1. Run the VM as normal in Hyper-V
  2. Login via the Hyper-V console with rancher/yourpassword
  3. Get the IP address of the running RancherOS
    ifconfig
  4. Update your Windows host file (c:\windows\system32\drivers\etc\hosts) with and entry for rancherdev.yourdomain.com pointing to the VM IP
  5. Browse to the rancher URL and give it some time to come back online
Permalink: Setting up a Kubernetes cluster using Rancher on RancherOS

StackExchange.Redis Wrapper for JSON Chunking

January 07, 2019

I have used Redis caching with the StackExchange.Redis client in .NET across various projects and each time I find myself solving the same problems. The main problem, aside from abstracting the client and solving a few other issues (see below), is usually that my JSON data is bigger than Redis would like and it starts to perform badly or throws errors because the "qs" is full. I know there are other serialisation formats to try which might save some space, but my preference is to continue with JSON. I have created a GitHub repository called ChunkingRedisClient, which wraps up this boilerplate functionality in a central place. You can also install the current build as a NuGet package. Below is the write-up from the README: ---
# Chunking Redis Client
A library which wraps the StackExchange.Redis client, specifically using JSON serialisation, and adds functionality such as chunked reading/writing and sliding expiration.

The purpose of this library is to create a re-usable library of code (NB. which I need to put into a NuGet package) for wrapping the StackExchange.RedisClient and solving the issues I usually need to solve.

Those being:

* IoC wrappers/abstractions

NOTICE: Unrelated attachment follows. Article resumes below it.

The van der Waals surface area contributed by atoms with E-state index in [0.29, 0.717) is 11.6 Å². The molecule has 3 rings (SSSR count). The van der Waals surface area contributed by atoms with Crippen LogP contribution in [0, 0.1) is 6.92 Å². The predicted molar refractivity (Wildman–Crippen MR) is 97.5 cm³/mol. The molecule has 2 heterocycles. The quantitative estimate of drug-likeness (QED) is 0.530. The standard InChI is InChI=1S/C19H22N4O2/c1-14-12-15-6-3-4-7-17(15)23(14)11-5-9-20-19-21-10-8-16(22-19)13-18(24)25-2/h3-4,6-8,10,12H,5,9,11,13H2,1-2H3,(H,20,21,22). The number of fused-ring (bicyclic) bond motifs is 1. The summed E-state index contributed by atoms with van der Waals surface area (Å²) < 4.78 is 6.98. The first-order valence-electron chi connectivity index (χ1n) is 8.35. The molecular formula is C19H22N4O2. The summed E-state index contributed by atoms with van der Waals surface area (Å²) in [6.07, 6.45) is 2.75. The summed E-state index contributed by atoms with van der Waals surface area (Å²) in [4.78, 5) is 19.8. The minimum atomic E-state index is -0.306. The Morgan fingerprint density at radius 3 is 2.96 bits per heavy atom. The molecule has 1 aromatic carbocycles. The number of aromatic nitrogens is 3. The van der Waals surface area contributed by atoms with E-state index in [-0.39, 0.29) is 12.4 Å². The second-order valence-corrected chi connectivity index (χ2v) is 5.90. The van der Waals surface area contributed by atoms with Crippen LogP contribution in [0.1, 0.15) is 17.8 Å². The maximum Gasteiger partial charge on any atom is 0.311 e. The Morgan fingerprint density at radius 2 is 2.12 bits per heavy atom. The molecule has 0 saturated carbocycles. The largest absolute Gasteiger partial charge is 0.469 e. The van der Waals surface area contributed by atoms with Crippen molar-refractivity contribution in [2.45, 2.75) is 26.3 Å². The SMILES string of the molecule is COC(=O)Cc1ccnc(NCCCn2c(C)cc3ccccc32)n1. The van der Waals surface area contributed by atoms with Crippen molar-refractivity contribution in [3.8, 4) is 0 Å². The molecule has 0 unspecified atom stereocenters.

- Just take your dependency on "IRedisClient<TKey, TItem>"
   - By default you should configure your DI container to inject the provided RedisClient<TKey, TItem>
   - Since IoC is used throughout you also need to configure:
     ~ IRedisWriter<TKey, Item> -> JsonRedisWriter or ChunkedJsonRedisWriter
     ~ IRedisReader<TKey, Item> -> JsonRedisReader or ChunkedJsonRedisReader
     ~ IRedisWriter<TKey, Item> -> JsonRedisDeleter or ChunkedJsonRedisDeleter
     (note: for one combination of TKey, TItem - ensure the decision to chunk or not is consistent)
     ~ IKeygen<TKey> to an object specific implementation, like GuidKeygen
     ~ For chunking, locking is required:
             IRedisLockFactory -> RedisLockFactory
             To override the default of InMemoryRedisLock, call RedisLockFactory.Use<IRedisLock>() <-- your class here
     
* Strongly typed access to the cache
  - Use any C# object as your TKey and TItem, given that:
      ~ Your TKey is unique by GetHashCode(), or implement your own Keygen
      ~ Your TItem is serialisable by Newtonsoft.Json
      
* Implementing the StackExchange Connection Multiplexer
  - This is handled by the RedisDatabaseFactory
  - Not using the usual "Lazy<ConnectionMulitplexer>" approach, as I want to support one multiplexer per connection string (if your app is dealing with more than 1 cache)
  - The multiplexers are stored in a concurrent dictionary where the connection string is the key
  - The multiplexer begins connecting asynchronously on first use
    
* Sliding expiration of cache keys
  - Pass in the optional timespan to read methods if you want to use sliding expiration
  - This updates the expiry when you read the item, so that keys which are still in use for read purposes live longer
  
* Chunked JSON data
  - This solves a performance issue whereby Redis does not perform well with large payloads.
  - Sometimes you may also have had errors from the server when the queue is full.
  - The default chunk size is 10KB which can be configured in the ChunkedJsonRedisWriter
  - The JSON data is streamed from Newtonsoft into a buffer. Every time the buffer is full it is written to Redis under the main cache key with a suffix of "chunkIndex"
  - The main cache key is then written to contain the count of chunks, which is used by the reader and deleter.
  
* Generating keys for objects
  - I don't like using bytes for keys as they are not human readable, so I like to generate unique strings
  - There is no none-intrusive way of providing a type agnostic generic keygen, therefore you must write your own. If you write something for a CLR type, considering contributing it to the project!
  - Since we know Guids are unique, I have demonstrated the ability to create custom keygens.


The code can be extended to support other serialisation types (TODO), distributed locks (TODO), different ways of generating keys or whatever you need it to do.
Permalink: StackExchange.Redis Wrapper for JSON Chunking

Equality for Value Objects and Entities in DDD

December 12, 2018